On Monday, President Biden signed a bipartisan bill to honor the only all-Black, all-female battalion to serve in World War II in the U.S. and Europe. The 6888th Central Postal Directory Battalion, known as the “Six Triple Eight,” will be awarded the Congressional Gold Medal, ABC News reports.
The battalion consisted of 824 enlisted Black women and 31 officers from the Women’s Army Corps, the Army Service Forces, and the Army Air Forces. The unit was created in 1944 when there was a shortage of qualified postal officers— they assisted millions by sorting and routing mail for American service members and civilians in Europe and the United States.
When President Franklin D Roosevelt created the women’s army corps in 1943, only white women were admitted initially. A push from first lady Eleanor Roosevelt and civil rights leader Dr. Mary McLeod Bethune opened recruitment to Black women. The “Six Triple Eight” faced extremely harsh conditions during their service beginning in February 1945 – ranging from weather, racism, and sexism.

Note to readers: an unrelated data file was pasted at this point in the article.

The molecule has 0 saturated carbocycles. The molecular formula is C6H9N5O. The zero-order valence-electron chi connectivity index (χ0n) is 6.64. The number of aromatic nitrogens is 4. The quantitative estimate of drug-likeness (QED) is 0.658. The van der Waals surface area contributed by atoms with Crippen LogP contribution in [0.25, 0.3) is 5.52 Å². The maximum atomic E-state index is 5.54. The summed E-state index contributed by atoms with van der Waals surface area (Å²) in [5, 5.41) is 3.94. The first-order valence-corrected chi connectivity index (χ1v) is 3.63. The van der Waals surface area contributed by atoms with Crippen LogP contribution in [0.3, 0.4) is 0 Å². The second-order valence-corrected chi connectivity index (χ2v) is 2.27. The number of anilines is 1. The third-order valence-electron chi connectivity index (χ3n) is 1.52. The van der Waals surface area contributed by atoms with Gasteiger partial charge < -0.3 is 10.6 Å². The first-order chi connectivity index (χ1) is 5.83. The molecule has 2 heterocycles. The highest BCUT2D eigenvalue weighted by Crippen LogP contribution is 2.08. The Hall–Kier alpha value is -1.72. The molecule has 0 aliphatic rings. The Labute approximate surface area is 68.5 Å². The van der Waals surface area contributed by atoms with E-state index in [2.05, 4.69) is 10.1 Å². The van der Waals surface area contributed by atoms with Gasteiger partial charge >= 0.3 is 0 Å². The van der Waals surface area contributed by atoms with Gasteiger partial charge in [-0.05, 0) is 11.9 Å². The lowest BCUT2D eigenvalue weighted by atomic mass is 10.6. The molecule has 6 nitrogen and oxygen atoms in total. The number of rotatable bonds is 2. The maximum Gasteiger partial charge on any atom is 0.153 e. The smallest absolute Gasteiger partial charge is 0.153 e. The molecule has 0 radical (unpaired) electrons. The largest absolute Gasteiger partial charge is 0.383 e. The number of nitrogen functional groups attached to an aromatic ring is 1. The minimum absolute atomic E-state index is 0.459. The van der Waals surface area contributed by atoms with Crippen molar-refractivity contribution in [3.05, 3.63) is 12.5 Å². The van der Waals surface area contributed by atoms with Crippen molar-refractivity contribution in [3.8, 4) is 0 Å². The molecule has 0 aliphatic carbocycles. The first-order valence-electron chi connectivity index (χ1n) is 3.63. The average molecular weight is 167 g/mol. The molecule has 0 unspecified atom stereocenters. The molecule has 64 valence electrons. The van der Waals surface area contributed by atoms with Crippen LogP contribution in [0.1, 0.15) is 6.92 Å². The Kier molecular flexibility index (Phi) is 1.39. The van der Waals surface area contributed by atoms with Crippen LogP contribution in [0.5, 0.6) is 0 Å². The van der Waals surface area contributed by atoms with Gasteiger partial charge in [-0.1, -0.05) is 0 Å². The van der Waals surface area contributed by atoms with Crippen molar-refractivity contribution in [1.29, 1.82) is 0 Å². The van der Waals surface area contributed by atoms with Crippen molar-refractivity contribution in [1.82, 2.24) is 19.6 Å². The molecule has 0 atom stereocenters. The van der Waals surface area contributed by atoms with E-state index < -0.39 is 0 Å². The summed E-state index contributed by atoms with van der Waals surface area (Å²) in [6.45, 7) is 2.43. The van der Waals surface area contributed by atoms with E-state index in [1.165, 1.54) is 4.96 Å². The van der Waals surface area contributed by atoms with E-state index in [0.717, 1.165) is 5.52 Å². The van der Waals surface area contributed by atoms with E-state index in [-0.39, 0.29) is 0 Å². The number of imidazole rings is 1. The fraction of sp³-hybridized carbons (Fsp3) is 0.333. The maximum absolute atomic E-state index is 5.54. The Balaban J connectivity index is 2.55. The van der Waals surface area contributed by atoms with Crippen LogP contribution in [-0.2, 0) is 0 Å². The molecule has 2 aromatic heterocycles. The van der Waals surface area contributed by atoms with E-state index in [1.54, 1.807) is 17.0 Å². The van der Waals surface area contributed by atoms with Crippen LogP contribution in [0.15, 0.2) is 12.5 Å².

The women endured difficult working conditions, including intense cold, and even faced some instances of racial bias and sexist treatment, including “hostility and rumors impugning their character spread by both white and black male soldiers who resented the fact that black women were allowed in the Army,” according to the ACMH.
Of the original 855 members of the Six Triple Eight, only seven are still alive today. One of them is retired Maj. Fanny Griffin McClendon, who enlisted at 19 years old and served as a supervisor in the battalion.
“We helped each other. We worked with each other,” retired Maj. Fanny Griffin McClendon, who served as a supervisor in the battalion, told ABC News last month after the Senate passed the bill, which has now been signed into law by Biden.
In a press release, Col. Edna W. Cummings, 6888th Advocate, stated that “the Congressional Gold Medal is the nation’s gratitude for the 6888th Battalion and the thousands of African American women who served in the Army during WWII. Their service will never be forgotten as soldiers and trailblazers for gender and racial equality.” There is no date set on when the ceremony will take place.